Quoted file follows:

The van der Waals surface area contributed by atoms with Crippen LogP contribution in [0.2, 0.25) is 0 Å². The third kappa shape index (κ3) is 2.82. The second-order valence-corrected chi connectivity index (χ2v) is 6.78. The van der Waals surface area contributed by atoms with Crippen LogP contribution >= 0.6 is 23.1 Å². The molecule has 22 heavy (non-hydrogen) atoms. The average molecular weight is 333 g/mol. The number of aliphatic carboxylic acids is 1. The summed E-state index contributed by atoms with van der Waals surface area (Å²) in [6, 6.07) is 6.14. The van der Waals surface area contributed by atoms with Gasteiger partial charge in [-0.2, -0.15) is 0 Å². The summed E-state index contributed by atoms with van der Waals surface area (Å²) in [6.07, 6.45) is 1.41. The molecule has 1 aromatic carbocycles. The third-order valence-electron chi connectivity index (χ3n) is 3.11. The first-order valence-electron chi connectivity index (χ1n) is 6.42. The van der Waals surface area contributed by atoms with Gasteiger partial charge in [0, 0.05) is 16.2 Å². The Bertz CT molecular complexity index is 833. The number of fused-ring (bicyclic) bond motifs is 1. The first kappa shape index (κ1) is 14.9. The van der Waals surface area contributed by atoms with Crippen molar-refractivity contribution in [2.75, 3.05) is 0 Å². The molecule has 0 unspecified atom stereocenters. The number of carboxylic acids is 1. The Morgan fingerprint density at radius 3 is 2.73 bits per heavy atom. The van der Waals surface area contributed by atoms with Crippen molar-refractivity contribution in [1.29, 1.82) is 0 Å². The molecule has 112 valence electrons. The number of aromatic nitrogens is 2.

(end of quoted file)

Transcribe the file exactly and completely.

The van der Waals surface area contributed by atoms with Crippen LogP contribution in [0.2, 0.25) is 0 Å². The third kappa shape index (κ3) is 2.82. The second-order valence-corrected chi connectivity index (χ2v) is 6.78. The van der Waals surface area contributed by atoms with Crippen LogP contribution >= 0.6 is 23.1 Å². The molecule has 22 heavy (non-hydrogen) atoms. The average molecular weight is 333 g/mol. The number of aliphatic carboxylic acids is 1. The summed E-state index contributed by atoms with van der Waals surface area (Å²) in [6, 6.07) is 6.14. The van der Waals surface area contributed by atoms with Gasteiger partial charge in [-0.2, -0.15) is 0 Å². The summed E-state index contributed by atoms with van der Waals surface area (Å²) in [6.07, 6.45) is 1.41. The molecule has 1 aromatic carbocycles. The third-order valence-electron chi connectivity index (χ3n) is 3.11. The first-order valence-electron chi connectivity index (χ1n) is 6.42. The van der Waals surface area contributed by atoms with Gasteiger partial charge in [0, 0.05) is 16.2 Å². The Bertz CT molecular complexity index is 833. The number of fused-ring (bicyclic) bond motifs is 1. The first kappa shape index (κ1) is 14.9. The van der Waals surface area contributed by atoms with Crippen molar-refractivity contribution in [2.75, 3.05) is 0 Å². The molecule has 0 unspecified atom stereocenters. The number of carboxylic acids is 1. The Morgan fingerprint density at radius 3 is 2.73 bits per heavy atom. The van der Waals surface area contributed by atoms with Crippen molar-refractivity contribution in [1.29, 1.82) is 0 Å². The molecule has 112 valence electrons. The number of aromatic nitrogens is 2.